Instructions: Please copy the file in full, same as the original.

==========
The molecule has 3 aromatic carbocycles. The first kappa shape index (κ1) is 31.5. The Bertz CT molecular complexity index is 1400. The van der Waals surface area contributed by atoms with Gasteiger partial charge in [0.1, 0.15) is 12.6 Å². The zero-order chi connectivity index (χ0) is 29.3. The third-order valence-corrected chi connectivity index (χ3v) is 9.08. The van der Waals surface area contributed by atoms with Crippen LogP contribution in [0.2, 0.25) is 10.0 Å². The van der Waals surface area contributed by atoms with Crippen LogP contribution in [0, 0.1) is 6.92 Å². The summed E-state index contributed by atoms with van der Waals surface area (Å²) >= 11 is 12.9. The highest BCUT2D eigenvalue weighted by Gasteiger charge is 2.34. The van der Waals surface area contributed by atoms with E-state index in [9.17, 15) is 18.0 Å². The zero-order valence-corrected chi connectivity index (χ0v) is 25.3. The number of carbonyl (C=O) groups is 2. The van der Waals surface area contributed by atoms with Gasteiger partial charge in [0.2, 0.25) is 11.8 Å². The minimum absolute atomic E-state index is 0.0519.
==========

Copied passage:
The molecule has 3 aromatic carbocycles. The first kappa shape index (κ1) is 31.5. The Bertz CT molecular complexity index is 1400. The van der Waals surface area contributed by atoms with Gasteiger partial charge in [0.1, 0.15) is 12.6 Å². The zero-order chi connectivity index (χ0) is 29.3. The third-order valence-corrected chi connectivity index (χ3v) is 9.08. The van der Waals surface area contributed by atoms with Crippen LogP contribution in [0.2, 0.25) is 10.0 Å². The van der Waals surface area contributed by atoms with Crippen LogP contribution in [0, 0.1) is 6.92 Å². The summed E-state index contributed by atoms with van der Waals surface area (Å²) >= 11 is 12.9. The highest BCUT2D eigenvalue weighted by Gasteiger charge is 2.34. The van der Waals surface area contributed by atoms with E-state index in [9.17, 15) is 18.0 Å². The zero-order valence-corrected chi connectivity index (χ0v) is 25.3. The number of carbonyl (C=O) groups is 2. The van der Waals surface area contributed by atoms with Gasteiger partial charge in [0.2, 0.25) is 11.8 Å². The minimum absolute atomic E-state index is 0.0519.